“Mayors are on the front line with their citizens every day. They face emergencies, find solutions and grow stronger together. If dialogue between nations is indeed more complex, dialogue between cities is more immediate and dynamic. We need cities to build stronger communities and to foster dialogue between nations.”
– Mayor Dario Nardella
Dario Nardella was born in Naples in 1975. He graduated from the University of Florence, with a PhD in Public Law, Construction and Environmental Law. His political career started in 2004 when he was elected Councilman for the City of Florence in the Democratic Party. Since then he has held different public offices, and in May 2014, Nardella was elected Mayor of Florence. He also serves as Mayor of the Florence Metropolitan City, which includes 44 towns of the metropolitan area. In June 2014 Dario Nardella was elected as ANCI (National Association of Italian Municipalities) coordinator for the metropolitan cities. He is a member of the Global Executive Committee of ICLEI, as Representative for the Europe Regional Seat and Vice President of Eurocities. In May 2019, he was re-elected on the first ballot, and is currently serving his second tenure.
To encourage residents back to the centre of the city, Mayor Nardella has introduced new urban planning regulations to enable local businesses to continue to operate in the city centre, where rental costs have increased significantly. The aim is to keep a balance of small and large businesses operating across Florence.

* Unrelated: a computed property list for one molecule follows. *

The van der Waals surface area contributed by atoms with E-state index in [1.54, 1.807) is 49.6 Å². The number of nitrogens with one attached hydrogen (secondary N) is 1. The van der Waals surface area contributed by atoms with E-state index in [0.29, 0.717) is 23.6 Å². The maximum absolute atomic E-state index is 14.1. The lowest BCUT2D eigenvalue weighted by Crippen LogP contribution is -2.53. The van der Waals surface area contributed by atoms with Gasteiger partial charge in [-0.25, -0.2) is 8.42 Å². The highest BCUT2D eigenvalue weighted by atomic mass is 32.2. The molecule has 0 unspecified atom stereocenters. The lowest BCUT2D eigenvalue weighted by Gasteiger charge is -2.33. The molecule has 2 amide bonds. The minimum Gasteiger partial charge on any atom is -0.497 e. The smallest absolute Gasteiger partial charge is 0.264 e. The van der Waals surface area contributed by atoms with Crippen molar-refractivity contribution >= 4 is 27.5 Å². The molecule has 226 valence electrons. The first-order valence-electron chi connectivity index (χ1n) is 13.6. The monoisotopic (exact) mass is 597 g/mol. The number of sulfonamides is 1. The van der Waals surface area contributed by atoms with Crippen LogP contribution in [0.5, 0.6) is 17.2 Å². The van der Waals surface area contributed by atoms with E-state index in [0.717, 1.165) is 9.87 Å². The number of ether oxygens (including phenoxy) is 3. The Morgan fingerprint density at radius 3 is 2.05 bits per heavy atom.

An initiative to address sustainability and housing issues affecting the city was also developed. The initiative converts unused public buildings, such as central civic premises, into social housing to support young families and the elderly in need of affordable accommodation.
The Mayor’s office runs a citizen engagement program to collect community input into projects. By reshaping the city, according to a new urban plan and infrastructure investments, the administration aims to build a more inclusive and sustainable city that will allow improved provision of social and cultural services.
Florence has instigated investment in technologies to provide more online services such as the development of smartphone applications providing local services for residents and useful information for tourists to improve well-being, facilitate access to the historic centre of Florence, and reduce congestion.
Building upon earlier investments in sustainable urban mobility, including two tramway lines and bike-sharing services that led to 1,300 fewer cars in the city per day and 6,300 tons reduction of CO2 per year, Florence has launched a Public Mobility Plan and created more than 30km of cycle routes. The aim is to simultaneously improve transport in and around the city, to increase the liveability of suburbs by reducing the discrepancy in services accessibility between central areas and suburbs, and to continue the impressive progress already made to tackle climate change.